16 Matching Annotations
  1. Jul 2019
    1. at any time, in any place

      Huge thanks to Maha Bali for reminding me to make this point about annotation's capabilities to extend reading across time and space.

    1. Rather than teaching students how todoubt a source as a first step, we are affirming their ownbackground knowledge about a topic, and helping thembuild on and explore their own intuition, in order to helpthem reach a conclusion

      Thinking about how this step might be before Mike Caulfield's first "Stop" step in the SIFT framework he developed out of his "four moves".

    2. One way to empower these students to have voice isto encourage them to build on local knowledge andpersonal experience as valid and important sources oflearning.

      Thinking about this in the context of recent experiences where Western white men use Western rational frameworks to validate their own personal experiences where their privilege is challenged. Maybe there's such a comfortable fit between dominant identity and dominant knowing frameworks that, for such folks, the Western rational tradition is a sort of local knowledge.

    3. constructiveknower

      Love this formulation of the "constructive knower".

    4. Knowing how to assess the credibility of a sourceis useless unless the person develops a sensitivity and dis-position to question what reasonably warrants question-ing.

      Filing this quote away for later ;)

    5. careful ascommunitiesand not just asindividuals

      Love this, as so much of what needs amplification are understandings of people as actors within communities, not just as individual consumers or producers of digital artifacts.

    6. I argue that digital literacies should notbe taught as a technical skill, but should be seen as a partof cultivating critical citizenship

      This is an incredibly important point: too often explorations of digital practices focus on skills (often even then too narrowly defined, as when specific software programs are taught, rather than higher level skills about using an entire software category, like word processing, or spreadsheets), when they should be focusing on how digital practices fit in to wider human life, as in citizenship.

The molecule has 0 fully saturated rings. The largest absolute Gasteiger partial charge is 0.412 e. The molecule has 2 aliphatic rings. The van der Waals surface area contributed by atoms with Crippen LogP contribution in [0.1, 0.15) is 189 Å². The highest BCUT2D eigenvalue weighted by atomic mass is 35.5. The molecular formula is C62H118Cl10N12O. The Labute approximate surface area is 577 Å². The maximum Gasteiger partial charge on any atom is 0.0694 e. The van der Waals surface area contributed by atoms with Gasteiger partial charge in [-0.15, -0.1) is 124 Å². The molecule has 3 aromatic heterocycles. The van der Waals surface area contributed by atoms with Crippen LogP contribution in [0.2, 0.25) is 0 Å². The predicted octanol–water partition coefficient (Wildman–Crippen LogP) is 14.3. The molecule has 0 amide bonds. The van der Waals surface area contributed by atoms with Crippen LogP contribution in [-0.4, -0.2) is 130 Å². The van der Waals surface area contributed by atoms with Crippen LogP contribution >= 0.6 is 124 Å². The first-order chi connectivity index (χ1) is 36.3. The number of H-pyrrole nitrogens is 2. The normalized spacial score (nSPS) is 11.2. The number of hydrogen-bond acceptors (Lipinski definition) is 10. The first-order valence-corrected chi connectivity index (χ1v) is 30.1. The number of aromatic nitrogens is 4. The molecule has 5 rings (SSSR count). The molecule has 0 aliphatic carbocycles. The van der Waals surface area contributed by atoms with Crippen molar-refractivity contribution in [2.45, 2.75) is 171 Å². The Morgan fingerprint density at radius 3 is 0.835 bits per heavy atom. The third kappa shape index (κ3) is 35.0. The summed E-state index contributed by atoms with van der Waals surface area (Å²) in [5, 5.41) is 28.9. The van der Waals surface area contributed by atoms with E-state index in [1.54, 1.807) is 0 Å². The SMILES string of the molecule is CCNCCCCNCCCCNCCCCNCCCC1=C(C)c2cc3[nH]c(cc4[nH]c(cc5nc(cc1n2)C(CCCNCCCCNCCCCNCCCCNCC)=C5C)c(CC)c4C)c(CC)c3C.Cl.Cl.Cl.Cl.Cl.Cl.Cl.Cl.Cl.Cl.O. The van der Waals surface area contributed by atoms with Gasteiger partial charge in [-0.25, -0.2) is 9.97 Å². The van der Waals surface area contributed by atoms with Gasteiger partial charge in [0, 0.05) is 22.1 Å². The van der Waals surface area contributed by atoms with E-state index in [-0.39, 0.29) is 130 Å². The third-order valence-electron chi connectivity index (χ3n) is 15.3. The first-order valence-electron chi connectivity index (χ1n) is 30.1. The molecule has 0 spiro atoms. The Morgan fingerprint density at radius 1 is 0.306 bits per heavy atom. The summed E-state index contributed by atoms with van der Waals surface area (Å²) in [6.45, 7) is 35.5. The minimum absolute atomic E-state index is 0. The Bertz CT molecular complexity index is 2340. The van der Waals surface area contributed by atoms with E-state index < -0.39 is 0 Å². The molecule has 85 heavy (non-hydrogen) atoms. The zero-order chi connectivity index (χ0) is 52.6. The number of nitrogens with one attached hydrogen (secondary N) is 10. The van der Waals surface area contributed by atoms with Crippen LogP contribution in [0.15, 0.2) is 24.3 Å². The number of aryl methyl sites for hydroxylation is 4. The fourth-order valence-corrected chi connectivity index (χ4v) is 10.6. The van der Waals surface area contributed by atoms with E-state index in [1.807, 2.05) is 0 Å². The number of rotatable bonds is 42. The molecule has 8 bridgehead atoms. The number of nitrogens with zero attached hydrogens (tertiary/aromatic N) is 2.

7. digital literacies

      Love the move to the plural here.

  2. Feb 2019
    1. One of the things I absolutely hate is reading research done in a v narrow context and authors concluding “even though our sample was [insert v narrow non-diverse sample] we expect our results to resonate [insert absurd universality]”.

      AMEN! It is such a part of the "Western POV" to generate universalities out of their (our) own situated experiences.

  3. Jan 2019
    1. EthosandPractice of a ConnectedLearningMovement:Interpreting Virtually ConnectingThrough AlignmentwithTheory andSurveyResults

      Visit this annotation to join the conversation on top of this article, Ethos and Practice of a Connected Learning Movement: Interpreting Virtually Connecting Through Alignment with Theory and Survey Results", by Maha Bali, Autumm Caines, Helen DeWaard, and Rebecca J. Hogue.

      (Note that the article can’t be annotated at its default location in the OLJ website as the PDF reader there is not annotation enabled. You can download the PDF from OLJ and open in Chrome with the Hypothesis extension loaded to annotate locally; annotate the PDF hosted on docdrop.org; or at its hosted location on Terry Elliot’s RhetCompNow website.)

    1. The immense value of NOT “achieving a useful consensus” around what we mean by “open” and staying in that deeply interesting conversation is precisely because when we foreclose it, when we leave it, we miss out on new understandings for ourselves, and close them down for others. It’s no surprise that some women with very different global perspectives, like Maha and Sarah Lambert (whose paper “Changing our (Dis)Course: A Distinctive Social Justice Aligned Definition of Open Education” inspired Maha to write today) would remind me why we need to keep definitions of open, open.

      This paragraph is a core part of the main point I was trying to convey in this post. I was trying to celebrate respect for/comfort with/the value of ambiguity/messiness/"the other" in the term "open pedagogy" that the closed term "OER-enabled pedagogy" wasn't invented to support. As Maha Bali put it differently (better?) in part of a tweet about how truly open discourse might have: "Respect for the 'other' ... that does not reciprocate that respect. Comfort with ambiguity and messiness the 'other' does not have."

  4. Nov 2018
    1. Discuss?

      Read and annotate other contributions to this conversation about choosing a Creative Commons license sparked off by Robin DeRosa on Twitter, that has generated other contributions from folks like Maha Bali, Steve Foerster, and Steel Wagstaff (add more in the replies).